The Chartered Institute of Housing (CIH) has submitted its Comprehensive Spending Review to the Treasury for the Autumn Budget Spending review.
As one of the leading housing organisations CIH, has used this opportunity to call on the Government to take drastic action to tackle the plight of the ongoing housing crisis.
CIH believes the COVID-19 pandemic has highlighted the importance of home and the extent of the many inter-related challenges affecting the housing market.
The submission includes a package of proposals designed to make sure that homes, and the people who live in them, are at the heart of post-covid green economic recovery plans over the next three years.
Director of policy and external affairs with CIH, James Prestwich, reveals, “We firmly believe large-scale investment in social housing can provide a key building block for the Country as we look to recover from the pandemic.
“Government’s desire to “build back better” and “level up” the UK can be best achieved by a generational investment in new and existing social homes.
“We are calling on the Government to boost the post-covid economy by providing a multi-year funding package to support the delivery of up to 90,000 new social homes per year for 10 years. We believe the economic and societal case for a programme of this scale is well-established and though it would have been an easier option, in the context of under-pressure public finances, to scale down this ask we believe the housing crisis can only be solved by an ambitious programme of social housebuilding.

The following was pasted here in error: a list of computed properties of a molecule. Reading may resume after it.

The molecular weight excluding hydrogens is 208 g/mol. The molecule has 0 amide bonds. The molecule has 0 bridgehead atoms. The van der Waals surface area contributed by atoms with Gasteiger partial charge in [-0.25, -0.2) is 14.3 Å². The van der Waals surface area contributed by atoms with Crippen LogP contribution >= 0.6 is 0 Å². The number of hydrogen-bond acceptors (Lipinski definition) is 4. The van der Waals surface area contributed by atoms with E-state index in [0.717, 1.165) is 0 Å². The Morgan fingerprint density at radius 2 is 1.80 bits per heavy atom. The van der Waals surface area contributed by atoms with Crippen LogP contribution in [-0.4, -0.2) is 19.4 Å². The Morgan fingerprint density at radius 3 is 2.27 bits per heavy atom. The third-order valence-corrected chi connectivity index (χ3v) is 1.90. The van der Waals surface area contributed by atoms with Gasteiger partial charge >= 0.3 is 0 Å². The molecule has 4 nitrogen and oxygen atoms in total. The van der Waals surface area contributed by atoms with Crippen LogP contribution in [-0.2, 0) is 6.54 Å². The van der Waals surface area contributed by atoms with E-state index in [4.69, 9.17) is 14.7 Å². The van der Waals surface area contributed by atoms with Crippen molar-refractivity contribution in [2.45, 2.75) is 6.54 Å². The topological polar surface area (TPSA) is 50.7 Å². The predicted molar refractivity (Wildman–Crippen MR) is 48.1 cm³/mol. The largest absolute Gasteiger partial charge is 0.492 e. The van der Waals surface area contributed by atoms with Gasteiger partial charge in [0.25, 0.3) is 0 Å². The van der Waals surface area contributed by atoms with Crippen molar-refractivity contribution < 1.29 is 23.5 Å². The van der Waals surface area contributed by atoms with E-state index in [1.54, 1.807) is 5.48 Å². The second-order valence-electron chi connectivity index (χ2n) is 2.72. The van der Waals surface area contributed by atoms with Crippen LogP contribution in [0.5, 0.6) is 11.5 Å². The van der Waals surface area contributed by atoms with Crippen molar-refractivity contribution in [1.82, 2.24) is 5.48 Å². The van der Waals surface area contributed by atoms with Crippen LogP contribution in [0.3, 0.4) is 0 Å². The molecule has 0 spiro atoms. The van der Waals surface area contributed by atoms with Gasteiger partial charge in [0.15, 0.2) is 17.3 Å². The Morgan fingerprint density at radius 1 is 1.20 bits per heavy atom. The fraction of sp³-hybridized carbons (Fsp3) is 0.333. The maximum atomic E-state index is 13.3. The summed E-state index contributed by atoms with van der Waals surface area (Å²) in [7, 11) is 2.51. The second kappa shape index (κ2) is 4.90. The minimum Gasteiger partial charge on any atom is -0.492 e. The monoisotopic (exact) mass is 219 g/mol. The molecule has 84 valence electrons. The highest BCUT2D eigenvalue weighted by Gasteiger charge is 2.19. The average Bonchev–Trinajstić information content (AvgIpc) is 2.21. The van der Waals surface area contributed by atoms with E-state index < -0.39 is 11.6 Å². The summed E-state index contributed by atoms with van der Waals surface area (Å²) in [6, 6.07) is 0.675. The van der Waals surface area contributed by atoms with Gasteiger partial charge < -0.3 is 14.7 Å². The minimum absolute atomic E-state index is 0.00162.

“Our submission is as much about existing homes as it is new ones. Ensuring there is sufficient capacity within the social housing sector to drive better outcomes for tenants is essential. We need investment in retrofitting existing housing to achieve net zero carbon and align investment for retrofitting of homes with measures to improve wider housing conditions and adaptations. In addition, we need increasing support to enable social housing providers to carry out works to make buildings safer.
CIH believes that tackling the human, social and financial costs of rough sleeping and homelessness are spend-to-save initiatives, and our submission sets out a raft of proposals in this area.